Managing Business Disputes in Today's China: Introduction - Chapter 1 - Business Disputes In China - 3rd Edition
Michael J. Moser is Chairman of the Hong Kong International Arbitration Centre (HKIAC), Vice President of the Asia Pacific Regional Arbitration Group, Co-Chair of the China Arbitration Forum and a former Vice-Chair of the Arbitration Committee of the IBA. He also serves as a Member of the CIETAC Commission, a Court Member of the LCIA and a Board Member of the Arbitration Institute of the Stockholm Chamber of Commerce. He has served as Arbitrator or Counsel in more than 250 international arbitrations.
Originally from Business Disputes In China - 3rd Edition
Recent years have seen a substantial increase in the number of business transactions between Chinese and foreign companies. Not surprisingly, one result of this “China boom” has been an increase in the number of disputes.
When a dispute occurs between a foreign company and its Chinese partner, the parties may adopt one or more of a number of different dispute resolution methods. These include direct negotiations, mediation, arbitration or litigation in the courts.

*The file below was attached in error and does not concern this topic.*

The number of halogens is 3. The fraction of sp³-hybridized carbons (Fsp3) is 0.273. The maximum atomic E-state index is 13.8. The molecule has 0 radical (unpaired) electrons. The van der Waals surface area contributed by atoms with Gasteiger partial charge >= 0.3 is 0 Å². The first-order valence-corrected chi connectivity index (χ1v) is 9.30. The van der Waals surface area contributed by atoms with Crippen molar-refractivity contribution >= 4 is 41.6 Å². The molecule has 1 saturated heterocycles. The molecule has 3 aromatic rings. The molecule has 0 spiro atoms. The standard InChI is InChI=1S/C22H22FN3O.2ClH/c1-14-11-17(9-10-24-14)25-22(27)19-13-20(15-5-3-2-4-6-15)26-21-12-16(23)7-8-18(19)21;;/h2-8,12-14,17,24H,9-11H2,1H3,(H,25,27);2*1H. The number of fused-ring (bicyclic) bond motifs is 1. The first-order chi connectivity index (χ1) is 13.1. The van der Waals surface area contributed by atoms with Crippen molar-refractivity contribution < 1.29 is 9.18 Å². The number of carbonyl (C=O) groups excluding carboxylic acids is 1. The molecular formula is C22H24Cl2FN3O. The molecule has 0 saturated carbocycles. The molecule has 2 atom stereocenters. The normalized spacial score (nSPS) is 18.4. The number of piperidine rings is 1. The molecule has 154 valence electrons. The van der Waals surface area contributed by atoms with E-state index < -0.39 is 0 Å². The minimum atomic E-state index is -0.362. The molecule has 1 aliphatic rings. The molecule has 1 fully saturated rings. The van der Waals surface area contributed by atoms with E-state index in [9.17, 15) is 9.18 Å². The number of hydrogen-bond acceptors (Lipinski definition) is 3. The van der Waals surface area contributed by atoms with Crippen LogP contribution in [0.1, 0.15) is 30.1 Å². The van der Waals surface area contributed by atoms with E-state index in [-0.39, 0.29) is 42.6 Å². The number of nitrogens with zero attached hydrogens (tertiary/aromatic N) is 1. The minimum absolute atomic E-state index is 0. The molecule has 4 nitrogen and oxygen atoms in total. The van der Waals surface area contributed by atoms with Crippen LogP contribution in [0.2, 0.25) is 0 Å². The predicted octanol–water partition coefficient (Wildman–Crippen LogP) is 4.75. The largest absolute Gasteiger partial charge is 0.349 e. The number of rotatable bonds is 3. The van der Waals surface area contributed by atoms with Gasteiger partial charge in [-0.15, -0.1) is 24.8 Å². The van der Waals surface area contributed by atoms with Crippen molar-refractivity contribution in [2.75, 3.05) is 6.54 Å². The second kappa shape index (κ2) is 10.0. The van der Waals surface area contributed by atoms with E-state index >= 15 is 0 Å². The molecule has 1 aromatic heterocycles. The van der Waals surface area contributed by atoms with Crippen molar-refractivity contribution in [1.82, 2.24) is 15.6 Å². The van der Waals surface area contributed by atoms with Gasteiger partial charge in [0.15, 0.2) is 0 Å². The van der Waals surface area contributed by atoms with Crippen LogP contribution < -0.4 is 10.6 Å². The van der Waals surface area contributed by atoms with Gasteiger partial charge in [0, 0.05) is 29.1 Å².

The Arbitration Advantage
In most cases, parties have found that arbitration is the preferred—and most effective—mechanism for resolving business disputes in China. Indeed, arbitration has many advantages over litigation in either a Chinese or a foreign court. One is neutrality. In litigation one party or the other will be seen to have a “home court advantage.” Arbitration can take place in a third country. The flexibility of arbitration proceedings—as opposed to complex rules of court—is another advantage. Privacy, party autonomy, and relatively greater speed and relatively less cost are additional advantages.
The most important advantage of arbitration over court proceedings, however, is enforceability. There are very significant barriers to enforcement of foreign court judgments in China and vice versa. On the other hand, under the New York Convention (which China joined in 1987) an arbitral award made in more than one of 120 member states can be enforced in China with only very limited grounds for the local courts to review the decision.